News New Benchmarks Show GTX 1650 and RX 6400 Outperforming Intel's Arc A380 Graphics Card

artk2219

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Price it at 80 bucks and theres a fight on our hands. Honestly its not a terrible card, its a decent low power entry level card that actually offers encoding, should have atleast an x8 PCIE connector, and has a higher than 64bit bus, the RX 6400 is missing all of that, hopefully it may even get a little better with time, they just need to price it accordingly for now like peachpuff said. I want to like the 6400 and 6500xt, but they're just so compromised that unless you have a niche system that it wouldn't be throttled by (pcie gen 4 cpu and mobo) they arent worth it.
 
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thisisaname

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Wonder if my Nvidia 970 will out perform the Intel's Arc A380 :ROFLMAO:

Just compared the now 8 year old 970 with the 1650 and the are around the same (5% faster), so yes my 970 is faster than the Intel's Arc A380.

@artk2219 best I could work out is around £125 or $154 converted from 1030 Chinese Yuan). Some had list one up for ¥3999 including VAT, which is roughly $595 USD.
 
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4745454b

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This is fine, they just need to price it accordingly
Agreed. It's not like the card hit 45FPS while the others were at 70+ It was never below 60FPS, and was often "close" to the others. IF priced right its not a horrible card. More so if you factor in driver improvements. This is their entry level card, and the first commercial attempt. Good first try Intel. Keep working on it.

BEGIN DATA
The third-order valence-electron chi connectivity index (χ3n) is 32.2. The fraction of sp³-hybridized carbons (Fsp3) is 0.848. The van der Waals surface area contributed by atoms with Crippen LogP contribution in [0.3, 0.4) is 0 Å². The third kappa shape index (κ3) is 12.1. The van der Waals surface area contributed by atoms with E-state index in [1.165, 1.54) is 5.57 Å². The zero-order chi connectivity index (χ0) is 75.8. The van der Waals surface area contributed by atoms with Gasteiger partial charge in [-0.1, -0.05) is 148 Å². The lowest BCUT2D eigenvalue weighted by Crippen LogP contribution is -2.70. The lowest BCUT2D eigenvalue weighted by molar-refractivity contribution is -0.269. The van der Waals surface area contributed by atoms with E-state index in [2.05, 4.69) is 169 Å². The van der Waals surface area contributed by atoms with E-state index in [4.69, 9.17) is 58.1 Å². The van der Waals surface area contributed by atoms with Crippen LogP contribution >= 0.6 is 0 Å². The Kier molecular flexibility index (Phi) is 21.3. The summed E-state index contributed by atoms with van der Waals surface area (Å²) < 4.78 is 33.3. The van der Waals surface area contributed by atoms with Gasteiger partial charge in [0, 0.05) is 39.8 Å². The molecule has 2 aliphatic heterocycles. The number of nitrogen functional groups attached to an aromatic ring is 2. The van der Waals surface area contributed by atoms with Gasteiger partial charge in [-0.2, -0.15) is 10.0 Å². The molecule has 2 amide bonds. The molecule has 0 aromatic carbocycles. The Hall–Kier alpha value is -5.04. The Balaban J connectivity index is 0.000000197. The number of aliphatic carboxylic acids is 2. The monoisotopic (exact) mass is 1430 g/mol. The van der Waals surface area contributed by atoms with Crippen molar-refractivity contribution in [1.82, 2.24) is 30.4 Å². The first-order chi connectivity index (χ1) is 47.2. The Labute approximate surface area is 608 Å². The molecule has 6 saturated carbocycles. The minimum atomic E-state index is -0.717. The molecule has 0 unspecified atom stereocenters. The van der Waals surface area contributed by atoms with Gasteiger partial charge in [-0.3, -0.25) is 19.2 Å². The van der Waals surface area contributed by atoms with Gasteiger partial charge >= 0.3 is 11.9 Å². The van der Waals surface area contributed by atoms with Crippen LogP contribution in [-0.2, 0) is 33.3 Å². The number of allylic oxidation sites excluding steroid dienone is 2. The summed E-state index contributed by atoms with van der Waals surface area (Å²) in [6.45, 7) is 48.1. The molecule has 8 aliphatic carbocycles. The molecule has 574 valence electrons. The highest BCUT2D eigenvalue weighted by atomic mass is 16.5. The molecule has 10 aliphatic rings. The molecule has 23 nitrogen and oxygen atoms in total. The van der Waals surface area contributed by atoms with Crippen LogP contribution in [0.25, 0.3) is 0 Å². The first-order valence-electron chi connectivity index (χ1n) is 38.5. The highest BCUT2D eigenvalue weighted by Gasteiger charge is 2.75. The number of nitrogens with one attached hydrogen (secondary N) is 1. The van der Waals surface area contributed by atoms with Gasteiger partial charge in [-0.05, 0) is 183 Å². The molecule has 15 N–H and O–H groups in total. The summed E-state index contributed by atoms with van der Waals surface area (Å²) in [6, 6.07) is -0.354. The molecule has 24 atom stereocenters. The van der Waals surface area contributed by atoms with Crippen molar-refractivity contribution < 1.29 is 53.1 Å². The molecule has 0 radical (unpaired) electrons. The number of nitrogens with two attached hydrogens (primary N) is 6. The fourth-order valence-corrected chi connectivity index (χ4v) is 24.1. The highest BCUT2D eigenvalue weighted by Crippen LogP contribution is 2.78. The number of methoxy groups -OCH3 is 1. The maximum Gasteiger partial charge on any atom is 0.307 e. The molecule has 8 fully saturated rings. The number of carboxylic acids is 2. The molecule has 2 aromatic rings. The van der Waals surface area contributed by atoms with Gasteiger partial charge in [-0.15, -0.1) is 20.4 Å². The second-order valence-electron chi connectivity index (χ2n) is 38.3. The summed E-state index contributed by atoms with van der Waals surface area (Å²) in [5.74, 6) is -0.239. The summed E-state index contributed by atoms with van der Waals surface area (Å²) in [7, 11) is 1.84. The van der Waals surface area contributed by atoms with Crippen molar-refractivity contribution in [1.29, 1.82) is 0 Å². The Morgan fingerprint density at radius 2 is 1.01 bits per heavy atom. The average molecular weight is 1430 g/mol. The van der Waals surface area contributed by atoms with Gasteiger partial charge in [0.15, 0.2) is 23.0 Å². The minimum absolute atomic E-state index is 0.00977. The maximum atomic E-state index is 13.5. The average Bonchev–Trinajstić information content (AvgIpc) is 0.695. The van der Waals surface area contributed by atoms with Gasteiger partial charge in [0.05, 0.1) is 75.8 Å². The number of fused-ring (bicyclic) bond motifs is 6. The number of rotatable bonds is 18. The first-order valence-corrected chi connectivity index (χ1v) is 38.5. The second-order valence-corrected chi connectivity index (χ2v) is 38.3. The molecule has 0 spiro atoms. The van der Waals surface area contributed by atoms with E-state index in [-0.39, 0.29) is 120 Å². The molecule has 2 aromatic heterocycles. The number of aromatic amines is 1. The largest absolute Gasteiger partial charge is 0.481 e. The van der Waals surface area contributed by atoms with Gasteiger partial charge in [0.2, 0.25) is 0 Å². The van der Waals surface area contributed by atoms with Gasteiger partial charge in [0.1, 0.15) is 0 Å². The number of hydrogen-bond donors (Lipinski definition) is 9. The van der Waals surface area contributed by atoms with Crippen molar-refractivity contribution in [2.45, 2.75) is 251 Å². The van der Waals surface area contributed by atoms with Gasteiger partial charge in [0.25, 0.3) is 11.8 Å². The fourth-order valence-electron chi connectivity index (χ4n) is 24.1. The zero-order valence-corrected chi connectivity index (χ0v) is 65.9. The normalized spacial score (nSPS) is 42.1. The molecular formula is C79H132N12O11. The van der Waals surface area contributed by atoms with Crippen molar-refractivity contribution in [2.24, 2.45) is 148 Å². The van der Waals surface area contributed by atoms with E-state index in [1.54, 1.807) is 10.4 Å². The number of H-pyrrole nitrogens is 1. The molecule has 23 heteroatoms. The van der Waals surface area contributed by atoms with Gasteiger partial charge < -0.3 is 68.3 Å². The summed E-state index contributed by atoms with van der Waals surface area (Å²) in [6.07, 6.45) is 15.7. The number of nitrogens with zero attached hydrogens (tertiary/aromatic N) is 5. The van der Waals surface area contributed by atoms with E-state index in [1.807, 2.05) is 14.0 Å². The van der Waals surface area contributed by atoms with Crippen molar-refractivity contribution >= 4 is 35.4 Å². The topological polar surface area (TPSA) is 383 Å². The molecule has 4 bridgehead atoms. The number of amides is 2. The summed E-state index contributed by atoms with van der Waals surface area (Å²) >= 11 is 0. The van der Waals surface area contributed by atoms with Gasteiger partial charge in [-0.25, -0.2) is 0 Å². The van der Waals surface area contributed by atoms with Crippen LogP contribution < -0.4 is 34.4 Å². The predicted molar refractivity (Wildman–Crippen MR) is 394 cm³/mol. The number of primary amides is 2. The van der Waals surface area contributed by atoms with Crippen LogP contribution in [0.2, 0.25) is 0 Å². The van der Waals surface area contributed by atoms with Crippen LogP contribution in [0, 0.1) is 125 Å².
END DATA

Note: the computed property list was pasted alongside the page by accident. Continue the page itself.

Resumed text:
Even as a budget offering, Intel will have a tough time making our best graphics card list.
As was pointed out, it all comes down to pricing. The RX 6400 and GTX 1650 are terrible cards right now, at least as far as price to performance is concerned. RX 6400 pricing starts around $170-180, and the 1650 is typically over $200, when that level of performance should be down around the $100 level at this point. In fact, it was already possible to pick up a notably faster RX 580 bundled with a couple newly-released games several years back for less than what these cards cost. The crypto market has collapsed, and yet these low-end models are still a ripoff at their current pricing.

If Intel prices this card around $150, then sure, it won't exactly be a particularly attractive offering. But closer to $100 it would be a much more compelling option than what the competition is currently offering in the "budget" category. If Intel wants to make inroads into the dedicated GPU market, I would hope they would bring competitive pricing to the table, especially considering the amount of uncertainty surrounding the hardware and its long-term driver support. And I get the impression that might be what they're planning. I can't see them releasing official performance numbers that show their card performing almost universally slower than the competition unless pricing is significantly better to compensate.
 
Agreed. It's not like the card hit 45FPS while the others were at 70+ It was never below 60FPS, and was often "close" to the others. IF priced right its not a horrible card. More so if you factor in driver improvements. This is their entry level card, and the first commercial attempt. Good first try Intel. Keep working on it.